Shopping centre

Welcome to the second blog in our China’s ecommerce superpowers series. The first discussed how China is schooling the West in social ecommerce. But time (and technology) stands still for no one, so let’s move on to the Next Big Thing. Video.

Despite bubbling away in the background since 2016, video ecommerce really took off in 2018, when Alibaba owned ecommerce site Taobao generated US$15.1 billion in livestreaming transactions.

Promoting products through video is nothing new, really, when you consider shopping channels like QVC and the broad (and incomprehensible) success that they enjoy. However, live streaming takes video selling to whole new levels. It’s completely interactive. The host answers questions about products, tries them on, and provides customer reassurance before an order is even placed. This sort of pre-sales customer service is more common in the Chinese market, where consumers often ask questions before they purchase. In the West, we associate customer service with problems, but it’s common for Taobao shoppers to ask sellers a number of questions before placing an order. Fashion retailers in particular should be paying attention, as this model lends itself very nicely to questions around fit, sizing and styling.

Taobao has also started to sell products through video led social platforms such as short video app Douyin. This use of video outside the retailer’s app is particularly compelling as it contracts the customer journey so much. It captures prospects that weren’t even in buying mode. It opens up a whole new audience.

Video is so useful in fashion retail because there is such a desire to understand the look and feel of a product. Assess its quality. See how it moves. It’s the online equivalent of rubbing the fabric between your thumb and forefinger.


Well, this one should be obvious. We’re set up to do it. It doesn’t take a huge leap of imagination to get from where we are now to consumer accepted, in-app live streaming and shoppable content on video platforms.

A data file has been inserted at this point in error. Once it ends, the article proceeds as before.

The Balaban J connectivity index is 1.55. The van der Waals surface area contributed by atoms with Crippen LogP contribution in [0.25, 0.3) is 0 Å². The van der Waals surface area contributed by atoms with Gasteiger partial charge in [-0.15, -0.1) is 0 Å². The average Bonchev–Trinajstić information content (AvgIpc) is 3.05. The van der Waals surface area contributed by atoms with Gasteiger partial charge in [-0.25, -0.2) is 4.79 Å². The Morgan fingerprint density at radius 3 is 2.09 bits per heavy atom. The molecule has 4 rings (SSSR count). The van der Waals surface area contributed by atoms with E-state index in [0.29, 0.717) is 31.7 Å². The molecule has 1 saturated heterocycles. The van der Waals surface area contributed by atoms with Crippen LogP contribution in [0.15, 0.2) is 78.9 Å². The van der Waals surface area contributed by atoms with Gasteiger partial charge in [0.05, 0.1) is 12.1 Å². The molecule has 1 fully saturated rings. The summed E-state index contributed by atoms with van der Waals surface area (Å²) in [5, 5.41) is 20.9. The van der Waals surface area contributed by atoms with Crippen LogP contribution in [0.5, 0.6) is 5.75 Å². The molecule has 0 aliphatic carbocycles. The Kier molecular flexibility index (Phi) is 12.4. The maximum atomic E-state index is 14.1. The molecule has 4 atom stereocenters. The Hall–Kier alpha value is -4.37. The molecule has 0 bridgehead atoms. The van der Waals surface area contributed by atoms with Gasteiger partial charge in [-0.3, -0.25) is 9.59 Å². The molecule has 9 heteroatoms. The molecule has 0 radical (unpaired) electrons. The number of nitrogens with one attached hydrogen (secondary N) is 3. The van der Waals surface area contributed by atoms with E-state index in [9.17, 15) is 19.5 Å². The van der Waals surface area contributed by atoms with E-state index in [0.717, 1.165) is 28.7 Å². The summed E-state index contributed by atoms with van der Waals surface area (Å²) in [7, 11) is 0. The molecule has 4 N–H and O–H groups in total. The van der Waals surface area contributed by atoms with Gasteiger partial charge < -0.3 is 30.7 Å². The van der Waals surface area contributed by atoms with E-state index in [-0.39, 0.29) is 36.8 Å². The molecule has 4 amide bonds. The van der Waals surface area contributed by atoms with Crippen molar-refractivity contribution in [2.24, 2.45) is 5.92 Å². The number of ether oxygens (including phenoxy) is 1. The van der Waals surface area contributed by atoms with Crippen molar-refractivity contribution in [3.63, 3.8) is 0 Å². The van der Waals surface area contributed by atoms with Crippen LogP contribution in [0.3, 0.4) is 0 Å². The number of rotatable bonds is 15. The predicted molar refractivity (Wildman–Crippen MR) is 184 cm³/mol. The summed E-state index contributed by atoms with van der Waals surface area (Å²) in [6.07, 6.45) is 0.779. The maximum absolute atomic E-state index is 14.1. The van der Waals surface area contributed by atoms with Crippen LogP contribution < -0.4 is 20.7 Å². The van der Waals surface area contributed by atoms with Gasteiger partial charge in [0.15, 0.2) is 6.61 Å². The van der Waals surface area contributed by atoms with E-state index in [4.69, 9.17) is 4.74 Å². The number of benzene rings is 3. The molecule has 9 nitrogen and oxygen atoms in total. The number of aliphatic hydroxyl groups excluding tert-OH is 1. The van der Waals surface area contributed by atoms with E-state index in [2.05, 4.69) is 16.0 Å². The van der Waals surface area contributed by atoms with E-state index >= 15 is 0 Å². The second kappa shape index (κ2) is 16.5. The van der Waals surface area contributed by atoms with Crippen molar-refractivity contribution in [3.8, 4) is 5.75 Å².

ASOS quickly cottoned on to the use of in-app video, featuring clips of models sashaying around as a complement to product images and overviews. Of course, this kind of in-app video content is presented when the customer is already searching and very heavily in buying mode.

In terms of broader video ecommerce, Google and YouTube are making the moves. Google has been testing shoppable links under YouTube videos, directing to Google Express. In fact, Google’s making itself more shoppable overall. In the words of Surojit Chattarjee, Vice President, Product Management, Shopping, in a May 2019 blog:

“Each day, hundreds of millions of people do shopping-related searches on Google. Now, we’re making the places where people come to browse and explore products on Google shoppable. These new shopping experiences let people shop and purchase frictionlessly right where they already turn to for research and inspiration: Search, Google Images, YouTube and a redesigned Google Shopping destination.”

The great, big, shoppable Google in the sky is coming soon but the West is lagging in terms of live streaming. We may have Instagram influencers creating video content, but we don’t have in-app live stream shopping in the same way China does. This would mean a relevant influencer hosting a session, around an hour long, where they present and answer questions on a few items. Try things on. Interact. Engage.

Amazon launched Amazon Live earlier in the year but, so far, it lacks the focus on engagement that Taobao generates – or the influencers to create it. And with that, the trust is gone. Again and again, it’s about moving the point of inspiration to the point of transaction – and it’s the influencers that truly inspire.

There’s some really interesting ideas here in terms of front-ending your customer service. Taking the time to engage and inform your customers as thoroughly as possible, before they’ve parted with any cash. It’s convenient for them – but it could be convenient for you too. Especially if it minimises your returns management. So, seek simplification where you can – because your fulfilment management is about to get a lot more complex. You can read more about that in the next blog of the series, ‘From bricks to clicks and back again’.